Countries with less centralized systems vary more in regard to the level of access. In some countries access to healthcare for the poor is restricted by the ability to pay. Moreover, providers' freedom to choose their patients can restrict access to medical services among insured low-income individuals. For example, many providers in the United States refuse to serve Medicaid recipients because of the low payment rates. In countries with less centralized health systems working individuals employed in low-paying jobs often face financial barriers (high out-of-pocket expenses for copayments, deductibles, or premiums) to receive needed care (Lee and Tollen). Similarly, the limited control of healthcare workers and facility location tends to result in geographic maldistribution of providers and healthcare facilities.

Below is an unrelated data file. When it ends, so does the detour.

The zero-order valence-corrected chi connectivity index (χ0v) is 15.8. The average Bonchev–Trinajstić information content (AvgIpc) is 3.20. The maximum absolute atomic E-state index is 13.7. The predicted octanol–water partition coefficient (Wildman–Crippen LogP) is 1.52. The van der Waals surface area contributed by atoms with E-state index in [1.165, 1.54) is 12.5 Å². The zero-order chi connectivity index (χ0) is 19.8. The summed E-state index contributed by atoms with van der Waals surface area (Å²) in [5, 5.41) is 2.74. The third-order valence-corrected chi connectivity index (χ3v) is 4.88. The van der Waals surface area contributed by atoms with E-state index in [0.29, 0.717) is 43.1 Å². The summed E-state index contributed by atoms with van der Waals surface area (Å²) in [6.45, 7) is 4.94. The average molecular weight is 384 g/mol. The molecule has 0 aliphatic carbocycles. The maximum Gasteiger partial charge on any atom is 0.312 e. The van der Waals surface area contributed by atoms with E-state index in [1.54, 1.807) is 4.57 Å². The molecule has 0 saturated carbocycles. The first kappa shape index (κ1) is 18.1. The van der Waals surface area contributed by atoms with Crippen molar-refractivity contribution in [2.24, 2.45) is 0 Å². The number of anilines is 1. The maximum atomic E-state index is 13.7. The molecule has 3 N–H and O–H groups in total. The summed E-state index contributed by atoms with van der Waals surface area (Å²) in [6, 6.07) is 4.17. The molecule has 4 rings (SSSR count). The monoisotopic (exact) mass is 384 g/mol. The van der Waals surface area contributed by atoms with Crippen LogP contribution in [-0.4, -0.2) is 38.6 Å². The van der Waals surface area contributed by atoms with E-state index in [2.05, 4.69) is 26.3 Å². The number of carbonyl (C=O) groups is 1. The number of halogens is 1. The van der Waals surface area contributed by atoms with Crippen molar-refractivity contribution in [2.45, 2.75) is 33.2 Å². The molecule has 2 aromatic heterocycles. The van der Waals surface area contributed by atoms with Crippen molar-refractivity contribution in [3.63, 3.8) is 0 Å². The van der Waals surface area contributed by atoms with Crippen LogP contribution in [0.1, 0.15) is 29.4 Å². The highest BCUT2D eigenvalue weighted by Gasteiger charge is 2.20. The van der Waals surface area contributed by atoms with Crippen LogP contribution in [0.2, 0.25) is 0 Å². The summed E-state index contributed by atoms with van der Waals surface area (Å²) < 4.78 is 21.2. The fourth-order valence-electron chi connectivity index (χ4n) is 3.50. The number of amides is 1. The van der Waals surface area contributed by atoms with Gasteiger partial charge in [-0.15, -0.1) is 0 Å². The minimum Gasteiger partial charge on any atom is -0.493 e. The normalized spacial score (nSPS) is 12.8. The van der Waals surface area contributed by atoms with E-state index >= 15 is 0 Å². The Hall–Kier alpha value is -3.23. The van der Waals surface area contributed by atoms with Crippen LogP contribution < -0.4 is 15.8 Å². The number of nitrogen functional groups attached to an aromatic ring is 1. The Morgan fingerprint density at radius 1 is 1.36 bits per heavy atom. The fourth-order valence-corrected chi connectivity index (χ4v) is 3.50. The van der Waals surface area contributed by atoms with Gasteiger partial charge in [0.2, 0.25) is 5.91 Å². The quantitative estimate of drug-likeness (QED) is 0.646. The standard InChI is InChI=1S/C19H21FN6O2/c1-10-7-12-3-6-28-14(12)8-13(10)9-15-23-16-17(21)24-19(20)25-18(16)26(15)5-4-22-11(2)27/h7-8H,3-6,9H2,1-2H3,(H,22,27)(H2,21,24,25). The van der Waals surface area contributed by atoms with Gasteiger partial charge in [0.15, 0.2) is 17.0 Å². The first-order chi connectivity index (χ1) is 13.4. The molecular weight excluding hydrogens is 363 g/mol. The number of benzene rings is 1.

The degree of access varies widely in the United States. Financial barriers to access are substantial for more than 41 million Americans without health insurance coverage and about the fifth of insured individuals who have inadequate insurance (Mills; Hadley and Holahan; Kaiser Commission on Medicaid and the Uninsured). Studies have shown that those who are poor and have no health insurance have a markedly lower use of almost all forms of healthcare despite their tendency to have a lower baseline health status. This lack is especially great in terms of primary care and preventive services (Bayer and Fiscella). Although the uninsured have some access to high-technology care, especially in urban areas, through use of the emergency rooms and outpatient clinics of public hospitals, research has shown that they have poorer outcomes of hospitalization (controlling for severity) and a markedly lower use of high technology compared with those who have insurance. There is also growing evidence that limited access to primary care results in not only poorer health outcomes but also higher overall costs through delayed treatment, reduced patient adherence to therapeutic regimens, and increased emergency room and hospital admissions.